Title: What Lies Beneath Us
Author: Kirsty Ferguson
Publisher: Elephant Tree Publishing
Published: 22nd February 2019
Synopsis: Jessica James had the perfect life. She had a good job, supportive friends, and her husband Geoff and her son Jack both adored her. Everything changed the moment she found out she was having another child.
Now she’s a stay-at-home mum, they have barely enough money coming in, Jack is a troubled ten-year-old and she feels there’s an insurmountable divide between her and her husband. Worse still, her feelings towards her youngest son are just wrong. Does her recent diagnosis of post-partum depression explain those feelings or is something more sinister going on?
The unthinkable occurs when baby Jason is found dead in his cot. At the time of his death, Geoff is away on a camping trip. Now Jessica finds herself accused of murder and is vilified by all those who once claimed to love her. As the evidence mounts against her, Jessica must come to terms with the fact that she may well have had something to do with her baby’s death.
When a second tragedy rocks the James family, Jessica’s world quickly unravels, and she spirals into darkness. Meanwhile, Victorian Detectives Hunter and Cooper investigate the infant’s homicide, but are quickly left with more questions than answers.
By the time they get to the bottom of this mystery, will there be anyone left of the James family to save?
This is one of the books I copy-edited for Elephant Tree Publishing, and it was a real pleasure to see how my editing has helped the story and been considered. When I started reading this, I had to switch off my editor’s brain, and switch on my reading and reviewing brain, and focus on the story itself rather than the technicalities that mould it into what is a thrilling and compelling mystery.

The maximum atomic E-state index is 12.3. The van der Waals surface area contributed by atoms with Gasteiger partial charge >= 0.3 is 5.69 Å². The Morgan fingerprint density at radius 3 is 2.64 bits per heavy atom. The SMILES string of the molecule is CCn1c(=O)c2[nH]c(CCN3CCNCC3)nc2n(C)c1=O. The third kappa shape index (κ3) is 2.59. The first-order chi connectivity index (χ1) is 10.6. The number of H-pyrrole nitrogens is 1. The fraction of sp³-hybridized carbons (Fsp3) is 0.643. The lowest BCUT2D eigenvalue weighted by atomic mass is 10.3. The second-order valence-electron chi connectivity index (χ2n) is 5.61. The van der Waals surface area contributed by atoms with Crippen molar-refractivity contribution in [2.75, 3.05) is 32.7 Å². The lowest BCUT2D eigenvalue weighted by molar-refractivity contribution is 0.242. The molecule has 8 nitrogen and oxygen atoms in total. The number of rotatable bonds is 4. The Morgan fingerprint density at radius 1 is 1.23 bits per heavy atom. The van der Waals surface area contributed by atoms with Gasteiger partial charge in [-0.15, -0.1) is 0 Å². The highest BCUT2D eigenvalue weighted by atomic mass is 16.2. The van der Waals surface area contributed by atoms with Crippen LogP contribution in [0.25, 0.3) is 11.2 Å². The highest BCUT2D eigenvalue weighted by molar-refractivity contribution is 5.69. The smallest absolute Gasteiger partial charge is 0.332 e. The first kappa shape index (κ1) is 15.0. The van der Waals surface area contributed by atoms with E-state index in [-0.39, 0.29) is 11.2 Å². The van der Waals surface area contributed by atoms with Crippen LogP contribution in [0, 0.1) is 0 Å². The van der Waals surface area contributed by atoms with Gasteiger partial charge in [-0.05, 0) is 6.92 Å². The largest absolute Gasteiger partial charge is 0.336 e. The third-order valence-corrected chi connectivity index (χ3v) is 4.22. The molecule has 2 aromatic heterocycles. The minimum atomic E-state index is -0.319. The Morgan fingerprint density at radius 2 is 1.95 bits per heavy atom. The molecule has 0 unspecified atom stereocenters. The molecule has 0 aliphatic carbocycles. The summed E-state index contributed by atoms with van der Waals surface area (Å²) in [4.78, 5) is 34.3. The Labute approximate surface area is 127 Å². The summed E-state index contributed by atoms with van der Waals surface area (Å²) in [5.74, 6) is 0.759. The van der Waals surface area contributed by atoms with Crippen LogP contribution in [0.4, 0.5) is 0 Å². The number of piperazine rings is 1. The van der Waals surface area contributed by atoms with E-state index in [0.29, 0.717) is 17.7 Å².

The author contacted me after I edited it, to ask me to review it as well, and the publisher sent me an ARC copy – the copies that are the final stage prior to publishing, where final touches are put on it, and gave me permission to post this review prior to review date for the paperback to generate a buzz for it.
What Lies Beneath Us is a tightly plotted mystery, revolving around a family touched by tragedy in a most unspeakable way. First, her youngest son, Jason is found dead in his cot. This incident begins a mystery that feels like it won’t ever be solved, and the hints dropped in the chapters that lead up to the crucial events and climax of the novel are subversive and cleverly written to make the reader think twice about what has really happened, and question what they know about Jessica and her family.
The detectives – Hunter and Cooper – fulfil the investigative roles wonderfully, and I liked the divide between the two of them in terms of Jessica’s guilt. Hunter is convinced there is more to the situation than what they, Jessica’s family and friends, and everyone else who knows about the case can see. He’s the character convinced these cases aren’t always straightforward and that there are shades of grey in some areas. In comparison, his partner, Cooper, is very black and white, and convinced that nobody else could be involved – until some of the things Jessica says, and some things he hears don’t quite fit with his preconceptions. It is these aspects that make the novel engrossing and intriguing, and lead to events and a conclusion that I never saw coming.
What Lies Beneath Us is the kind of novel that makes us question what we know and who we know, and what people are capable of. It shows that we are all human and infallible. It shows that what we see on the surface isn’t necessarily what is happening underneath – that assumptions will be made on the visible, and the invisible will be ignored. It is the unseen that Hunter makes more of an effort to understand, and this is what makes him a really good character. It is also what makes the novel powerful – recognising that the visible isn’t a person’s entire character – that it is what lies beneath us that contributes to who we are in many different ways.
I hope to read more from Kirsty soon, and hopefully there will be more to this story as well.